Stock indices closed higher on comments by the European Central Bank (ECB) President Mario Draghi. He presented new inflation and growth forecasts at a press conference on Wednesday. The ECB forecasts an annual inflation at 0.3% in the Eurozone in 2015, up from the previous estimate of 0.0%, 1.5% in 2016 and 1.8% in 2017.
The central bank expects the annual real GDP to expand at 1.5% in 2015, at 1.9% in 2016 and at 2.0% in 2017, down from the previous estimate of 2.1%.
Draghi noted that the central will continue its asset buying programme until September 2016 or as long as needed.
The Greek debt crisis remained in focus. Draghi said at a press conference on Wednesday that he wants Greece to stay in the Eurozone, "but it has to be a strong agreement".
Draghi declined to comment on the debt talks between Greece and its creditors.
The European Commission President Jean-Claude Juncker meets Greek Prime Minister Alexis Tsipras in Brussels on Wednesday. Juncker is expected to provide details of a proposal designed to avert a Greek default.
Meanwhile, the economic data from the Eurozone was better than expected. Eurozone's unemployment rate fell to 11.1% in April from 11.2% in March. It was the lowest level since February 2012.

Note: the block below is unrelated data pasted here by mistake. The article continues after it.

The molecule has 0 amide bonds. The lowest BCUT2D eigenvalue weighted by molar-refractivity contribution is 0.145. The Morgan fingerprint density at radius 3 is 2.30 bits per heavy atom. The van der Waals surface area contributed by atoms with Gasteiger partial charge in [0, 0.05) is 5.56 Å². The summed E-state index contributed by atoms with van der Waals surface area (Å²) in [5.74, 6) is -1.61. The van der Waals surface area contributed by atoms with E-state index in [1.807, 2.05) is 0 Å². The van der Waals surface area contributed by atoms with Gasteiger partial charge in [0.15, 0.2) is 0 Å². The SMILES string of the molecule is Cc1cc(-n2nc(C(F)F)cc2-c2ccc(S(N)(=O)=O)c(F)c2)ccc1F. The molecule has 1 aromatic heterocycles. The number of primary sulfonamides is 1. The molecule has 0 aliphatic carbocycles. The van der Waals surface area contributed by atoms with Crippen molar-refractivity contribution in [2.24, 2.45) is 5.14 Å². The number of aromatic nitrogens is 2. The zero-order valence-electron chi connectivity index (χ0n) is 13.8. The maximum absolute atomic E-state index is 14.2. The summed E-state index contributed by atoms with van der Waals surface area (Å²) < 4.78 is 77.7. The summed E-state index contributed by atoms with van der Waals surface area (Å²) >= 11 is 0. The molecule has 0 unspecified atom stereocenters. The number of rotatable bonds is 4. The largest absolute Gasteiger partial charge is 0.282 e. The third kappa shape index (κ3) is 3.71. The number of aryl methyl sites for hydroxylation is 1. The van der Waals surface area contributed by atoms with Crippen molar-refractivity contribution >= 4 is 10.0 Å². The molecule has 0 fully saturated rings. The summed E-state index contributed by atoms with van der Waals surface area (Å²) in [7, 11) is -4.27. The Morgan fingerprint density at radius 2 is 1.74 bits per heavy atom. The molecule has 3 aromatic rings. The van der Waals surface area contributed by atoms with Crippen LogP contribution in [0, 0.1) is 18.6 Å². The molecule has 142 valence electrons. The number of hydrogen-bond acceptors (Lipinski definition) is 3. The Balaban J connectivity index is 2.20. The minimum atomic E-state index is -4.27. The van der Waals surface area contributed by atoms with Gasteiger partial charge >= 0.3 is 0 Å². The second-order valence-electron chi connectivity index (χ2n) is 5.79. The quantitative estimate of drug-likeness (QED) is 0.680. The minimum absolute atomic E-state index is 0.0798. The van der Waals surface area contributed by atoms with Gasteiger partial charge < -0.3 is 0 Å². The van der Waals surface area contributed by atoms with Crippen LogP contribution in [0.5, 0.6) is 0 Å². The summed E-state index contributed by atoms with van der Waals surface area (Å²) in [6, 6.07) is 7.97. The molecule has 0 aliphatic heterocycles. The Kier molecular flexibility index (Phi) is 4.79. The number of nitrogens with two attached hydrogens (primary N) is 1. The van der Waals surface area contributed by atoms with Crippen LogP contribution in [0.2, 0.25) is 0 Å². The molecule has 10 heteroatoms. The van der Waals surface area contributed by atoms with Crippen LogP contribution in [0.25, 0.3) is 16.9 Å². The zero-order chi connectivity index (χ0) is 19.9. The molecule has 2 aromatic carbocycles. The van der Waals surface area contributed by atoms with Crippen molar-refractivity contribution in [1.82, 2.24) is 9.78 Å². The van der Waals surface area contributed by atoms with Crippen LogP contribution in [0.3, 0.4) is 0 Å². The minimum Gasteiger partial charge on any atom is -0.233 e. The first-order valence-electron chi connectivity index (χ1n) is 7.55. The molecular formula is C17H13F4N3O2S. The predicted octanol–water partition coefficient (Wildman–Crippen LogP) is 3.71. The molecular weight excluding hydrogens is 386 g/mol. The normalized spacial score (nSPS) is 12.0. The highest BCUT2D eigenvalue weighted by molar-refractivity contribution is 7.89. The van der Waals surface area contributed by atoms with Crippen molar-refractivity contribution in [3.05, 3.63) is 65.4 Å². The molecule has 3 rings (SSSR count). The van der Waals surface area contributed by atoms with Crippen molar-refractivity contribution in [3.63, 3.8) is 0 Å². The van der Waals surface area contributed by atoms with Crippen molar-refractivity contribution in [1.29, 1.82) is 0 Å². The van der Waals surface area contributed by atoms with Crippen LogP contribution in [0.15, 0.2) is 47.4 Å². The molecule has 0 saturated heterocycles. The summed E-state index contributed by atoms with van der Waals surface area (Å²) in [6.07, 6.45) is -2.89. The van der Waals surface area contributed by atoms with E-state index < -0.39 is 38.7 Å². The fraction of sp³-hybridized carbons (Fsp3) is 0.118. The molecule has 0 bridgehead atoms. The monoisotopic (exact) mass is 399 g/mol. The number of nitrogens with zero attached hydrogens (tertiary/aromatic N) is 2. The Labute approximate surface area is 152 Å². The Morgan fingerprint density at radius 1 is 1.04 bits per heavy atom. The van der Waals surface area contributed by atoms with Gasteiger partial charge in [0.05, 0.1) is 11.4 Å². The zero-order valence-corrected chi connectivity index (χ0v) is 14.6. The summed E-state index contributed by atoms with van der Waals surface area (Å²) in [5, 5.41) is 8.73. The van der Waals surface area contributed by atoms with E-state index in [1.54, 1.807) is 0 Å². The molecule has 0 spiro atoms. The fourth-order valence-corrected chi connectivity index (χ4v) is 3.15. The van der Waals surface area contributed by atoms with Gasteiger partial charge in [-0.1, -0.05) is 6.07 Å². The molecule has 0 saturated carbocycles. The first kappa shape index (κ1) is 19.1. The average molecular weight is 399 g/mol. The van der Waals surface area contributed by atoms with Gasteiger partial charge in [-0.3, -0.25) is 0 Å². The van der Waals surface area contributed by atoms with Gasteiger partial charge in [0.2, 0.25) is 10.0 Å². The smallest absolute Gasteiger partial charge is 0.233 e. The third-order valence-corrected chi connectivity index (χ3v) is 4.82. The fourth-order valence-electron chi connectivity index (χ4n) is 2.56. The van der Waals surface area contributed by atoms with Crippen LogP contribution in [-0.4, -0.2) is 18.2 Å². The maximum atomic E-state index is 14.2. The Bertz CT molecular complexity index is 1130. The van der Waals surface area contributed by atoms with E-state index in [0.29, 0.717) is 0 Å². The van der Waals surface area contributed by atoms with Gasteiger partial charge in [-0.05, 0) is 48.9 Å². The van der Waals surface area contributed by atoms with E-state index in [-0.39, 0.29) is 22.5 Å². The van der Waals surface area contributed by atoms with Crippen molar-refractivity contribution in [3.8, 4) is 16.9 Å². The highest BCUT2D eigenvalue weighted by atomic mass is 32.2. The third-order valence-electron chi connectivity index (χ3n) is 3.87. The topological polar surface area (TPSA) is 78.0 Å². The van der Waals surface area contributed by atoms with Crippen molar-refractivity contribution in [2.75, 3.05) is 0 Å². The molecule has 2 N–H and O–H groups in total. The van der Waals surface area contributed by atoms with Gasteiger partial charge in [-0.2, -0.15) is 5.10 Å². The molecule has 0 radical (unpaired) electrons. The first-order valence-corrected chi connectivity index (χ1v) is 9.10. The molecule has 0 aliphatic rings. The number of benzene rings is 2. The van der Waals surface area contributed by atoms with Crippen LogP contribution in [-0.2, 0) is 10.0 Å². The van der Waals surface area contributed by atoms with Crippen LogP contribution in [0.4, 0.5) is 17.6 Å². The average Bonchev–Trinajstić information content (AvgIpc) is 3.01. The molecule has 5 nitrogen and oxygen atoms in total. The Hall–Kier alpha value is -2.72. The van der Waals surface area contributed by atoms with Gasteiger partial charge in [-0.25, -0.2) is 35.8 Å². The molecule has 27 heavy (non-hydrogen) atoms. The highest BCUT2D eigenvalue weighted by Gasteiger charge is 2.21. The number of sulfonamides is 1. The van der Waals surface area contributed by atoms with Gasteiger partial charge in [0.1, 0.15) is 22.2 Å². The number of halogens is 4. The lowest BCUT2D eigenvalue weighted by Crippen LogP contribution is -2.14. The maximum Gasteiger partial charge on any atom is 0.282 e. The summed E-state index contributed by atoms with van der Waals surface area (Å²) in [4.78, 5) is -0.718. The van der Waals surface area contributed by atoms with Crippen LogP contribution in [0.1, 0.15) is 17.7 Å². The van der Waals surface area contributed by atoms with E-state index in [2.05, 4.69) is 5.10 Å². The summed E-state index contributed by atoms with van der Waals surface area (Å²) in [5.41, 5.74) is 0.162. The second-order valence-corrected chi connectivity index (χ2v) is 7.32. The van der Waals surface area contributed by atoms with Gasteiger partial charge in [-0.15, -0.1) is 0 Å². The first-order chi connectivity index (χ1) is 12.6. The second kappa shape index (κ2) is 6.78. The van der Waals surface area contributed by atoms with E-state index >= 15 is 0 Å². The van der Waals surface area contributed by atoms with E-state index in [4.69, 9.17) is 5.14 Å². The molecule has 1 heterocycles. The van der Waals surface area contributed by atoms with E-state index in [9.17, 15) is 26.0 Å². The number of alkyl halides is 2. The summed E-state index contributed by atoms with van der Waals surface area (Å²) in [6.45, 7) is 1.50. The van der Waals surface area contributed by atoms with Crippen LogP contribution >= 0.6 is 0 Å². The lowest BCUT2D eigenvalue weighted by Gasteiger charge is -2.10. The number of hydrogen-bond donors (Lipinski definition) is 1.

March's figure was revised down from 11.3%.
Analysts had expected the unemployment rate to remain unchanged at 11.2%.
Retail sales in the Eurozone rose 0.7% in April, in line with expectations, after a 0.6% fall in March. March's figure was revised up from a 0.8% drop.
The increase was driven by higher food, drinks and tobacco sales, which rose 1.3% in April.
Gasoline sales were up 0.6% in April, while non-food sales increased 0.3%.
On a yearly basis, retail sales in the Eurozone rose 2.2% in April, beating forecasts of a 2.0% gain, after a 1.7% increase in March. March's figure was revised up from a 1.6% rise.
The annual rise was driven by non-food sales, which gained 3.3%, and by gasoline sales, which increased 3.2%.
Markit's and the Chartered Institute of Purchasing & Supply's services purchasing managers' index (PMI) for the U.K. fell to 56.5 in May from 59.5 in April, missing expectations for a fall to 59.2. It was the lowest level since December 2014.
A reading above 50 indicates expansion in the sector.
The decline was driven by a lower increase in new business.
Indexes on the close:
Name Price Change Change %
FTSE 100 6,950.46 22.19 0.32%
DAX 11,419.62 90.82 0.80%
CAC 40 5,034.17 29.71 0.59%